Food Safety: Does Your Kitchen Pass the Test?1

Linda B. Bobroff and Jennifer Hillan 2

Older adults are at increased risk for foodborne illness. To help reduce your risk, follow safe food handling practices at home. How does your kitchen measure up?

Figure 1. 
Figure 1. 
Credit: iStockphoto

  1. The temperature of my refrigerator is:

a. 50°F (10°C).

b. 40°F (4°C) or less.

c. I've never measured it.

2. When I have leftover cooked stew or other food with meat, chicken, or fish, I:

a. Cool it to room temperature, then put in the refrigerator.

b. Put in the refrigerator within two hours after the food was served.

c. Leave it at room temperature overnight and then refrigerate it.

3. The last time my kitchen sink drain and disposal in my home were sanitized was:

a. Within the last few days.

b. Several weeks ago.

c. I can't remember.

4. I usually defrost meat, poultry, and fish products:

a. On the counter.

b. In the refrigerator.

c. In the microwave.

5. The last time cookie dough was made with raw eggs in my home:

a. I sampled some of it as soon as it was mixed.

b. It was refrigerated and then I sampled some of it.

c. I didn't sample it and waited until the cookies were baked.

6. If I use a cutting board for raw meat, poultry, or fish and then need it to chop another food, I:

a. Reuse it as is.

b. Wipe it with a damp cloth.

c. Wash it with soap and hot water.

d. Wash it with soap and hot water and then sanitize it.

7. I clean my kitchen counters and other surfaces that come in contact with food using:

a. Water.

b. Hot water and soap.

c. Hot water and soap, then a bleach solution or a commercial sanitizing product.

Figure 2. 
Figure 2. 
Credit: iStockphoto


  1. The right answer is B. Refrigerators should stay at 40°F or less to slow the growth of most bacteria. Low temperatures won't kill the bacteria, but will keep them from multiplying. The fewer bacteria there are, the less likely you are to get sick. Freezing at 0°F or less stops bacterial growth, but it does not kill bacteria already present in food.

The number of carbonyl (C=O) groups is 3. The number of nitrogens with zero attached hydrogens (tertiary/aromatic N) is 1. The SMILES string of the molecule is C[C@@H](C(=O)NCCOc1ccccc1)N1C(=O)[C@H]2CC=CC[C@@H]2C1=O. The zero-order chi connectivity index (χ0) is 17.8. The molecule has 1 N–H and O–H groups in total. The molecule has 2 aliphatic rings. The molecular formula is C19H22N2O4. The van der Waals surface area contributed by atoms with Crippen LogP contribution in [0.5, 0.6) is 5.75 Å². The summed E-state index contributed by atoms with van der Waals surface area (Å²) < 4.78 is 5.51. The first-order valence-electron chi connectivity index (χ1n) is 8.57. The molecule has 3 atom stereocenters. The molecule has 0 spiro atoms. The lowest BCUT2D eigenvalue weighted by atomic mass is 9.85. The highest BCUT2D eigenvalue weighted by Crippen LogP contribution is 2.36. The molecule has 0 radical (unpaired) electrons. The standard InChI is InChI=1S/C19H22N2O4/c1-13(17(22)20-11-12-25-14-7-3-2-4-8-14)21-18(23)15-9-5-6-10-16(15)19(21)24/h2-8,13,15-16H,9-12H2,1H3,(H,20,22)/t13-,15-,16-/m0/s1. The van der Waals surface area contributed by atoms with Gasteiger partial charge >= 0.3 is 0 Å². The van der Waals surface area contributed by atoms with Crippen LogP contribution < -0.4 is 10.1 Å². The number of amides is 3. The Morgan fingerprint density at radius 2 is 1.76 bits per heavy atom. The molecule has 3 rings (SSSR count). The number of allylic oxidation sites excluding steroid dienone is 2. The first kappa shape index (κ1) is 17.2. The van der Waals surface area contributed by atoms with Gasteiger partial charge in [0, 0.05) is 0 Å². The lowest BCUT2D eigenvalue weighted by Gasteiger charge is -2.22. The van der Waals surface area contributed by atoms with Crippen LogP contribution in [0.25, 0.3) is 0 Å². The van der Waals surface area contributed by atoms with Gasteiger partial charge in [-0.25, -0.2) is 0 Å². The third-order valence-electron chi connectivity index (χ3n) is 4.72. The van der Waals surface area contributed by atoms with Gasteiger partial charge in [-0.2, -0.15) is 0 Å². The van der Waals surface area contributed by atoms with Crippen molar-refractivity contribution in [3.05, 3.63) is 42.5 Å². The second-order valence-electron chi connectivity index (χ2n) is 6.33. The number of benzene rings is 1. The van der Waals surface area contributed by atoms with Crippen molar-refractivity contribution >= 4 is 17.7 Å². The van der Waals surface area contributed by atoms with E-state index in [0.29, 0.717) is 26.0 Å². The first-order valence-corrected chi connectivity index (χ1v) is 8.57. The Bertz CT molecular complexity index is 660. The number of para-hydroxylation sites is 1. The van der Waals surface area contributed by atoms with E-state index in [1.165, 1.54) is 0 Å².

2. The right answer is B. Foods with meat, chicken, or fish should be refrigerated within two hours after they are served. Don't eat food with meat, chicken, or fish that have been standing out for more than two hours. To keep your refrigerator at a safe temperature (see question 1), do not put very hot foods into it. You should cool foods quickly in shallow dishes before putting them into your refrigerator.

  3. The right answer is A. The kitchen sink drain, disposal, and connecting pipe should be sanitized every few days. Make a solution of one teaspoon bleach in one quart (about one liter) of water and pour it down the drain.

  4. The right answers are B and C. In addition to thawing food in the refrigerator, you also can thaw food on the counter in clean, cold water that is changed every 30 minutes. Do not thaw food on the counter or in the sink without cold water. Bacteria can multiply quickly at room temperature. Food thawed in the microwave must be cooked immediately; it cannot be put in the refrigerator and cooked at a later time.

  5. The right answer is C. Eating foods made with raw or undercooked eggs can lead to foodborne illness. Be sure to cook foods made with raw eggs to at least 160°F. Cook eggs until both the yolk and white are firm, not runny.

  6. The right answer is D. Never let raw meat, poultry, or fish (or their juices) come in contact with other foods. Washing with a damp cloth will not remove bacteria. Washing with soap and water might not do the job either. After washing, you can sanitize cutting boards in a solution of one teaspoon bleach in one quart (about one liter) of water.

  7. The right answers are B or C. Hot soapy water will clean surfaces, but bleach or commercial kitchen cleaning products will sanitize them and kill some bacteria.

Figure 3. 
Figure 3. 
Credit: iStockphoto


1. This document is FCS8801 (la versión español de este documento es Seguridad Alimentaria: ¿Su cocina pasa la prueba? (FCS8801-Span)), one of a series of the Department of Family, Youth and Community Sciences Department, UF/IFAS Extension. Original publication date April 2007. Revised October 2013. Reviewed January 2018. Visit the EDIS website at
2. Linda B. Bobroff, Ph.D., RDN, professor; and Jennifer Hillan, MSH, RD, LD/N, former ENAFS nutrition educator/trainer; Department of Family, Youth, and Community Sciences; UF/IFAS Extension, Gainesville, FL 32611.